‘[One female patient] said that her husband does not want people to know that [they have HIV], so they have to come for their drugs at 6:00 pm when everyone else has left the clinic.’ (Female provider, Uganda)
‘I once heard from a friend […] that her husband was throwing away her drugs and some other hospital supplies meant for those who are living with HIV. He was doing this not knowing that he was already infected as well.’ (HIV-positive female, Kenya)
Strategies for coping with or avoiding anticipated stigma
Anticipated stigma had a significant impact on care seeking and HIV medication adherence. Participants shared a number of coping strategies to avoid the anticipated stigma of inadvertent disclosure of HIV-positive status while seeking HIV care, including avoiding care altogether, modifying the location where they sought care, avoiding seeking care during peak hours, and not associating with services or incentives reserved for HIV-positive patients. A male community member discusses avoiding care as a result of shame:
‘I was saying people will say ‘oh so and so is having HIV’ so I kept it to myself until I went down and down until I was bedridden.’ (HIV-positive male, Kenya)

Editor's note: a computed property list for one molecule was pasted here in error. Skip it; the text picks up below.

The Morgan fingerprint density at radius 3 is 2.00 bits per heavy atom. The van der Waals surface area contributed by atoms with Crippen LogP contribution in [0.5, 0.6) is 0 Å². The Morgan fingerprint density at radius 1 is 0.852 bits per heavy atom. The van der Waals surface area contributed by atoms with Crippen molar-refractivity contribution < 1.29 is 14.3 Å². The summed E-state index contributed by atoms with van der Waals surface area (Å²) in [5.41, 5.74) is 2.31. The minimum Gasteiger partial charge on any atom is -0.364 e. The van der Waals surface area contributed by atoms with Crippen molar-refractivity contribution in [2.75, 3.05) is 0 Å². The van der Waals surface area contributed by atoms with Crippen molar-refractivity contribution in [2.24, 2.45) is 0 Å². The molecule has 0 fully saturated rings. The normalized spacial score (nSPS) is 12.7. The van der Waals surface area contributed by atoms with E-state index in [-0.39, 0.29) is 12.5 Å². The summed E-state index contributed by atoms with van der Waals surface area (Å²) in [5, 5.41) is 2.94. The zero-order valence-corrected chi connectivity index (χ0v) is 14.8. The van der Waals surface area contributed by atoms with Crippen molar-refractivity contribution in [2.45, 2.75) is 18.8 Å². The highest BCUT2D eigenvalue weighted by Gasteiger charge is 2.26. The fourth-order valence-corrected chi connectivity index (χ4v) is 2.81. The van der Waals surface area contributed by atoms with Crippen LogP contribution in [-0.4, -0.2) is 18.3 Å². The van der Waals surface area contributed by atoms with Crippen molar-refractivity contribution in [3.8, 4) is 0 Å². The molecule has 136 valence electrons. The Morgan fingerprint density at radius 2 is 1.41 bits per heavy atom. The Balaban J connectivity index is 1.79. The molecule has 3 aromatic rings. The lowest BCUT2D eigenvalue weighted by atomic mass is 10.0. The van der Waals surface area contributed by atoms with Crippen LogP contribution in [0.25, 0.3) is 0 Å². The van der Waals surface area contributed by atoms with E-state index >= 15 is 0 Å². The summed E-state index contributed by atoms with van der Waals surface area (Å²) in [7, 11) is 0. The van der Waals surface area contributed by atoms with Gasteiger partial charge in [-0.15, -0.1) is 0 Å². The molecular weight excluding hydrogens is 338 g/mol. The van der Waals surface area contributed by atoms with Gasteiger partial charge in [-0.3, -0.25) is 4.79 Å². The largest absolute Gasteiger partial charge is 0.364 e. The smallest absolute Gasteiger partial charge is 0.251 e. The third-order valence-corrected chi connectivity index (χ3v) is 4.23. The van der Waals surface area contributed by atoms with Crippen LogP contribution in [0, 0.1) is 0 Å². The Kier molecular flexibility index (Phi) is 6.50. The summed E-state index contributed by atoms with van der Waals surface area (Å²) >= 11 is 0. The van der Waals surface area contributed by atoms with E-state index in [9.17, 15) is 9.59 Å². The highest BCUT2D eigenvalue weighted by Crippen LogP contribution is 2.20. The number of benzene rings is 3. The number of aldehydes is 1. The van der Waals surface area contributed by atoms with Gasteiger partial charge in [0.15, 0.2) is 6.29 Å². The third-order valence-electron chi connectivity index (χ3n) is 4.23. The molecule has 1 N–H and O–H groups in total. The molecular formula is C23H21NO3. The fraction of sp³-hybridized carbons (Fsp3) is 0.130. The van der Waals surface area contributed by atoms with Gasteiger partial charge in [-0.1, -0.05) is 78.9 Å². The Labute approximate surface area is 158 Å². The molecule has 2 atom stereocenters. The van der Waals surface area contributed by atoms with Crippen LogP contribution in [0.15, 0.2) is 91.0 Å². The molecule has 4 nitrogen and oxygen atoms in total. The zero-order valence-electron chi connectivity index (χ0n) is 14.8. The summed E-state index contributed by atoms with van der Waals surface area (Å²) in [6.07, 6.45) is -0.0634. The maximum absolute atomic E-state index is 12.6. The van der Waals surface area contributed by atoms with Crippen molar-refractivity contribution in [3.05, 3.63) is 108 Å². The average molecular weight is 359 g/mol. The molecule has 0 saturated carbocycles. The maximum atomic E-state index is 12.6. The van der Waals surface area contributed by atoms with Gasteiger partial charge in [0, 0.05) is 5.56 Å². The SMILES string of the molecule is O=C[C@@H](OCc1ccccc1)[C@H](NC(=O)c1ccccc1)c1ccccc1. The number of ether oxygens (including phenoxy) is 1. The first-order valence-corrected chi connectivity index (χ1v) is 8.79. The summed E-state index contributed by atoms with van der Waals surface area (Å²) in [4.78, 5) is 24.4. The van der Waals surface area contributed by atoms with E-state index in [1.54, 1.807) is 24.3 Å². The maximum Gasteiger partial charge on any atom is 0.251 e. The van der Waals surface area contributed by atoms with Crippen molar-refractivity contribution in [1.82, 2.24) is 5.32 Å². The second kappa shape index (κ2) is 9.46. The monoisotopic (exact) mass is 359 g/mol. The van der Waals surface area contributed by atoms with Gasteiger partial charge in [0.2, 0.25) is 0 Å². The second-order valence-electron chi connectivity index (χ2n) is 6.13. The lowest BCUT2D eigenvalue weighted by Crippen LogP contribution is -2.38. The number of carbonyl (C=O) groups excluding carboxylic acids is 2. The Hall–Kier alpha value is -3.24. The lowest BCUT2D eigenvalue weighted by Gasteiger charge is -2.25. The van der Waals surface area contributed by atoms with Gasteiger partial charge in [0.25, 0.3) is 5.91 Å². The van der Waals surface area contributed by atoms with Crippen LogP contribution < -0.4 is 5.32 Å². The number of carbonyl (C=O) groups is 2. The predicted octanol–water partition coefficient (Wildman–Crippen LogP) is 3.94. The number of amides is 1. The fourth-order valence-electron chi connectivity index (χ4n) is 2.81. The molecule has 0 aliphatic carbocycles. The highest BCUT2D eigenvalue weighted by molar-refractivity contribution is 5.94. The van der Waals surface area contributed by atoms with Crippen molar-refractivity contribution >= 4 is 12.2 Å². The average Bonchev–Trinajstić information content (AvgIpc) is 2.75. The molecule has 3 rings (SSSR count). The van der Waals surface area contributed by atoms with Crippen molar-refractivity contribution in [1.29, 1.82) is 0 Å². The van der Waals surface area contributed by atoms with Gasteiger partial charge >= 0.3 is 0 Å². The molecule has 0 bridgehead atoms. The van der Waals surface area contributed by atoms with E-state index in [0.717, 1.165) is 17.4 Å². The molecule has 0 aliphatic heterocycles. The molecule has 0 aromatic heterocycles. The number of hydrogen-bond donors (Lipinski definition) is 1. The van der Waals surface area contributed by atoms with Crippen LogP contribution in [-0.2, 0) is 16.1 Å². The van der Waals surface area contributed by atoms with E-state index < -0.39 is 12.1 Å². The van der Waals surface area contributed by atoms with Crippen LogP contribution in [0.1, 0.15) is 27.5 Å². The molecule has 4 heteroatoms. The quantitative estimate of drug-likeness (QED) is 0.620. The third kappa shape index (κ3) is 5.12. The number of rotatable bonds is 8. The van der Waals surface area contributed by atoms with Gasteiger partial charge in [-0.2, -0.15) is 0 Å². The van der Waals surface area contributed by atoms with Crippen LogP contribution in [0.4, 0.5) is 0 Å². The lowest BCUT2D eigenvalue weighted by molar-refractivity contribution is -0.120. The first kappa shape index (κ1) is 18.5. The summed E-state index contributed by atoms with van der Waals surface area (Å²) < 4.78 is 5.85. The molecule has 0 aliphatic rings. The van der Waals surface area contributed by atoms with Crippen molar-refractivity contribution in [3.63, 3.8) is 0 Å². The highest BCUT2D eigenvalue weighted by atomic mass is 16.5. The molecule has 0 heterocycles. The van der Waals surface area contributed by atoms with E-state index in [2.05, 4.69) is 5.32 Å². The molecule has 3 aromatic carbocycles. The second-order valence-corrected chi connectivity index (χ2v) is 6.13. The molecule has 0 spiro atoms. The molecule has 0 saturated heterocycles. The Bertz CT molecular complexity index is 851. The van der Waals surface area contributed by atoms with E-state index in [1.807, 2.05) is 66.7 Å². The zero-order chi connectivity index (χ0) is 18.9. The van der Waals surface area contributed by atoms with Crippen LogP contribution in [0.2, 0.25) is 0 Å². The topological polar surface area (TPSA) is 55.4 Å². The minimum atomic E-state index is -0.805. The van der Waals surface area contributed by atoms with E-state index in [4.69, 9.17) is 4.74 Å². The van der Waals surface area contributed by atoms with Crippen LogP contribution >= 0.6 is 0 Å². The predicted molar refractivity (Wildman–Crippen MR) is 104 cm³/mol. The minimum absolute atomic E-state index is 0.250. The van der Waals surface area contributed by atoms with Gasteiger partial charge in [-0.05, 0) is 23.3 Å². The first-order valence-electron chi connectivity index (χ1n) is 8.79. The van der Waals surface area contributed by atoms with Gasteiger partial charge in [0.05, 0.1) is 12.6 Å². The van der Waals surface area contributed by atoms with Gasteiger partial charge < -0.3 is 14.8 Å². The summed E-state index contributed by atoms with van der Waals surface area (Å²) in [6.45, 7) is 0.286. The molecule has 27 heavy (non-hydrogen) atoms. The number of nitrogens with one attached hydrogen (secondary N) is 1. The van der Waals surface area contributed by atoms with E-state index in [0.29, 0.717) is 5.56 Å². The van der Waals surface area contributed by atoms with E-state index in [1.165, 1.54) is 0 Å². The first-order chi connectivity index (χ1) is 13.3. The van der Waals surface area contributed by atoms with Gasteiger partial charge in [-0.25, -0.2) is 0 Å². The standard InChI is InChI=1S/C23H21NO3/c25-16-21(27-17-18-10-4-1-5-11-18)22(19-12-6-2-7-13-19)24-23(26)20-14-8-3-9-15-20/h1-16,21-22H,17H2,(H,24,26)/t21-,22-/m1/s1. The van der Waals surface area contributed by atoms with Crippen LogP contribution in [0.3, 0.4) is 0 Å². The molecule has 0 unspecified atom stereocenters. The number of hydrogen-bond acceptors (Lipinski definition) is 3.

Providers describe patients avoiding care in an effort to avoid the stigma associated with being seen by someone he/she knows, including health workers, whom they did not trust to maintain privacy:
‘Some clients fear other health workers at the facility. We one-time had a scenario of a client who denied being in care after seeing a health worker whom the client knew. We later realized that it was a stigma issue.’ (Female provider, Uganda)
‘She said that if she came to the clinic and met that health worker, the whole village would get to know about her status because the health worker was her relative and that he would tell everyone about her condition.’ (Male provider, Uganda)
Providers describe care seeking in remote facilities as a coping strategy for anticipated stigma:
‘Because of stigma […] the person opts to even walk to Mbita district hospital (6km) or even to Ogongo sub district hospital (31km) simply because of stigma.’ (Male provider, Kenya)